Mathematica Stories May 15, 2012

Wolfram Mathematica coming to the iPad

It would appear that Wolfram, the company behind the Siri search engine, is bringing its original product, Mathematica, to the iPad. In response to a comment on Reddit, when asked if there was an iPad version of Wolfram for iPad in the works, Stephen Wolfram said, “stay tuned.”

What Is Mathematica?

Almost any workflow involves computing results, and that’s what Mathematica does—from building a hedge fund trading website or publishing interactive engineering textbooks to developing embedded image recognition algorithms or teaching calculus.

Mathematica is renowned as the world’s ultimate application for computations. But it’s much more—it’s the only development platform fully integrating computation into complete workflows, moving you seamlessly from initial ideas all the way to deployed individual or enterprise solutions.

Mathematica is huge in science/engineering education and application—a few of the many areas where the iPad is making huge inroads in personal computing.

Cheers Rudy!

Mathematica Stories February 7, 2012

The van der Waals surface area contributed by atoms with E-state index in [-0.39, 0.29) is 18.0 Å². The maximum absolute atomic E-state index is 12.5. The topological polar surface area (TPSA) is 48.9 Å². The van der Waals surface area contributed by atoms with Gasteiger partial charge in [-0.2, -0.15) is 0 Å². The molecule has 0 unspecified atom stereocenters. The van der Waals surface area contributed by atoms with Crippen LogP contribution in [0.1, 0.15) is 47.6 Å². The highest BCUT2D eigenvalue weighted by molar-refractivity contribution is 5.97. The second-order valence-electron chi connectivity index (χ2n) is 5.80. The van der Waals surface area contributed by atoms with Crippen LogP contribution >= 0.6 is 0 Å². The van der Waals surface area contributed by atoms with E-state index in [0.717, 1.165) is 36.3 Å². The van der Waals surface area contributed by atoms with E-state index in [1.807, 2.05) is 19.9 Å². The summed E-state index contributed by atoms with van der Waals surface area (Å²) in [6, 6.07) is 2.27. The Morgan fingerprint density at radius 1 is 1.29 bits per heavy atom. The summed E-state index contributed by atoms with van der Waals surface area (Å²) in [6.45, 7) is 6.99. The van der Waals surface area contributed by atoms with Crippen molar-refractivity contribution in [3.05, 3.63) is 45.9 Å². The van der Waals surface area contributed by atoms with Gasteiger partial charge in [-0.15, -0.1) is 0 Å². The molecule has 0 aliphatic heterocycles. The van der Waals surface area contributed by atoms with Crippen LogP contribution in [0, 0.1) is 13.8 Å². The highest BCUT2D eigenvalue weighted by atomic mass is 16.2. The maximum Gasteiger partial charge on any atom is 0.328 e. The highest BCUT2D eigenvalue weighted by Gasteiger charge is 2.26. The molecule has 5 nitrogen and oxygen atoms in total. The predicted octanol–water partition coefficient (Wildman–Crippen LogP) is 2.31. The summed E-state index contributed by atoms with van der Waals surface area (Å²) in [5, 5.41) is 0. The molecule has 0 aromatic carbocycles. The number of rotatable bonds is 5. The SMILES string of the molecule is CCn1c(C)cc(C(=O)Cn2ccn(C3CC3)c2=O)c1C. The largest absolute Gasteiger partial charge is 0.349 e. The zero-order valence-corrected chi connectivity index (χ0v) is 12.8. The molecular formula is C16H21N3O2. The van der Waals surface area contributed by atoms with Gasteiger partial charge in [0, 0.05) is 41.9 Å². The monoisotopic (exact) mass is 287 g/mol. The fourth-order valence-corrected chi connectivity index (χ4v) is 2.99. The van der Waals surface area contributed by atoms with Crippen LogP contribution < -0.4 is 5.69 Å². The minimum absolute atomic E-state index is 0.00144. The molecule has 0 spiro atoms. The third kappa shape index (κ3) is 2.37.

Apple’s digital secretary named Siri, an iPhone 4S exclusive, is now responsible for nearly 25 percent of all searches conducted on Wolfram Alpha, an answer-engine developed by Wolfram Research.

As you know, Apple collaborated with Wolfram Alpha on Siri (Microsoft is another licensee), and took advantage of algorithms powering Mathematica, another Wolfram Research product. It lets users type in complex factual queries, and then Wolfram Alpha computes accurate answers from its structured data containing hundreds of datasets.

The Cupertino, Calif.-based Company fancies Wolfram Alpha’s curated knowledge database, which is a nice fit for the iPhone 4S’s factual question answering feature. According to the New York Times’ Steve Lohr, Siri accounts for a quarter of all Wolfram Alpha queries after four months:

Siri accounts for about a quarter of the queries fielded by Wolfram Alpha, whose staff has grown to 200.

Google should be worried, as this could be another sign of Siri users becoming accustomed to retrieving factual answers from Wolfram Alpha and not Google. For example: Telling Siri to “Google the iPhone” launches Safari with Google search results accompanied by text-based adverts, but just asking “How many days are there until Easter” produces a formatted answer from Wolfram Alpha with no advertising whatsoever. This is also important knowing that a quarter of all searches on mobile devices are conducted through voice commands.

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